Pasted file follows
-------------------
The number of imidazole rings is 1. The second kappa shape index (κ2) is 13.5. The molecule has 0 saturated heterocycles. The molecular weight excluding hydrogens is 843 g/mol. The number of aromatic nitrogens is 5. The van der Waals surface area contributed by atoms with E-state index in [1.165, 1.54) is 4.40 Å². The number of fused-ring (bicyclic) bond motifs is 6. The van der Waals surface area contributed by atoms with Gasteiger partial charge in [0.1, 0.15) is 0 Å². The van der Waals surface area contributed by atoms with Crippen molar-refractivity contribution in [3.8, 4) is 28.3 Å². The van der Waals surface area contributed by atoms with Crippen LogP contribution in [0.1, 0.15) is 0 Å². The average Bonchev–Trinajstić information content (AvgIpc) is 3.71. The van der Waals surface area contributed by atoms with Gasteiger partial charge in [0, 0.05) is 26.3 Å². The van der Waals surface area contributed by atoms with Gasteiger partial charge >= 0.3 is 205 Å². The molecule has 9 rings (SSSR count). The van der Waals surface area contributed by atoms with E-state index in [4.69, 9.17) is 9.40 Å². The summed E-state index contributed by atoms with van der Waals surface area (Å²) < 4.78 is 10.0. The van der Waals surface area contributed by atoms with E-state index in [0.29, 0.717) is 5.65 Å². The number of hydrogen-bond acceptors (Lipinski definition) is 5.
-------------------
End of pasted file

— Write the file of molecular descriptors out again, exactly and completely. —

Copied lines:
The number of imidazole rings is 1. The second kappa shape index (κ2) is 13.5. The molecule has 0 saturated heterocycles. The molecular weight excluding hydrogens is 843 g/mol. The number of aromatic nitrogens is 5. The van der Waals surface area contributed by atoms with E-state index in [1.165, 1.54) is 4.40 Å². The number of fused-ring (bicyclic) bond motifs is 6. The van der Waals surface area contributed by atoms with Gasteiger partial charge in [0.1, 0.15) is 0 Å². The van der Waals surface area contributed by atoms with Crippen molar-refractivity contribution in [3.8, 4) is 28.3 Å². The van der Waals surface area contributed by atoms with Crippen LogP contribution in [0.1, 0.15) is 0 Å². The average Bonchev–Trinajstić information content (AvgIpc) is 3.71. The van der Waals surface area contributed by atoms with Gasteiger partial charge in [0, 0.05) is 26.3 Å². The van der Waals surface area contributed by atoms with Gasteiger partial charge >= 0.3 is 205 Å². The molecule has 9 rings (SSSR count). The van der Waals surface area contributed by atoms with E-state index in [4.69, 9.17) is 9.40 Å². The summed E-state index contributed by atoms with van der Waals surface area (Å²) < 4.78 is 10.0. The van der Waals surface area contributed by atoms with E-state index in [0.29, 0.717) is 5.65 Å². The number of hydrogen-bond acceptors (Lipinski definition) is 5.